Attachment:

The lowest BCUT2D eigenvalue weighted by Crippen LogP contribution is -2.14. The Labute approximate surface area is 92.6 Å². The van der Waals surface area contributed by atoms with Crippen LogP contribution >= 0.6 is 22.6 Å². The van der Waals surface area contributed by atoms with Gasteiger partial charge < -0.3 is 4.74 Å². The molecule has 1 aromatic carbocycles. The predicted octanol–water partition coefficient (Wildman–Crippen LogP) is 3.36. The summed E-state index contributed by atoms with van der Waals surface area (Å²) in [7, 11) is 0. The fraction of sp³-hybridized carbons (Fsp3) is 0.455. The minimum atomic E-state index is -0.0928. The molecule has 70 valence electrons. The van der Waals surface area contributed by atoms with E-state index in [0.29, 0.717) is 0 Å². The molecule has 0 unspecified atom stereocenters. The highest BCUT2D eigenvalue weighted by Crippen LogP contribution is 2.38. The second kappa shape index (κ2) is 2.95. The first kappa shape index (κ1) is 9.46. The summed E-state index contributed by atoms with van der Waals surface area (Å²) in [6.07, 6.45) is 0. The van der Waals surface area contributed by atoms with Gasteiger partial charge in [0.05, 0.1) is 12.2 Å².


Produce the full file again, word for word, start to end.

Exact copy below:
The lowest BCUT2D eigenvalue weighted by Crippen LogP contribution is -2.14. The Labute approximate surface area is 92.6 Å². The van der Waals surface area contributed by atoms with Crippen LogP contribution >= 0.6 is 22.6 Å². The van der Waals surface area contributed by atoms with Gasteiger partial charge < -0.3 is 4.74 Å². The molecule has 1 aromatic carbocycles. The predicted octanol–water partition coefficient (Wildman–Crippen LogP) is 3.36. The summed E-state index contributed by atoms with van der Waals surface area (Å²) in [7, 11) is 0. The fraction of sp³-hybridized carbons (Fsp3) is 0.455. The minimum atomic E-state index is -0.0928. The molecule has 70 valence electrons. The van der Waals surface area contributed by atoms with E-state index in [0.29, 0.717) is 0 Å². The molecule has 0 unspecified atom stereocenters. The highest BCUT2D eigenvalue weighted by Crippen LogP contribution is 2.38. The second kappa shape index (κ2) is 2.95. The first kappa shape index (κ1) is 9.46. The summed E-state index contributed by atoms with van der Waals surface area (Å²) in [6.07, 6.45) is 0. The van der Waals surface area contributed by atoms with Gasteiger partial charge in [0.05, 0.1) is 12.2 Å².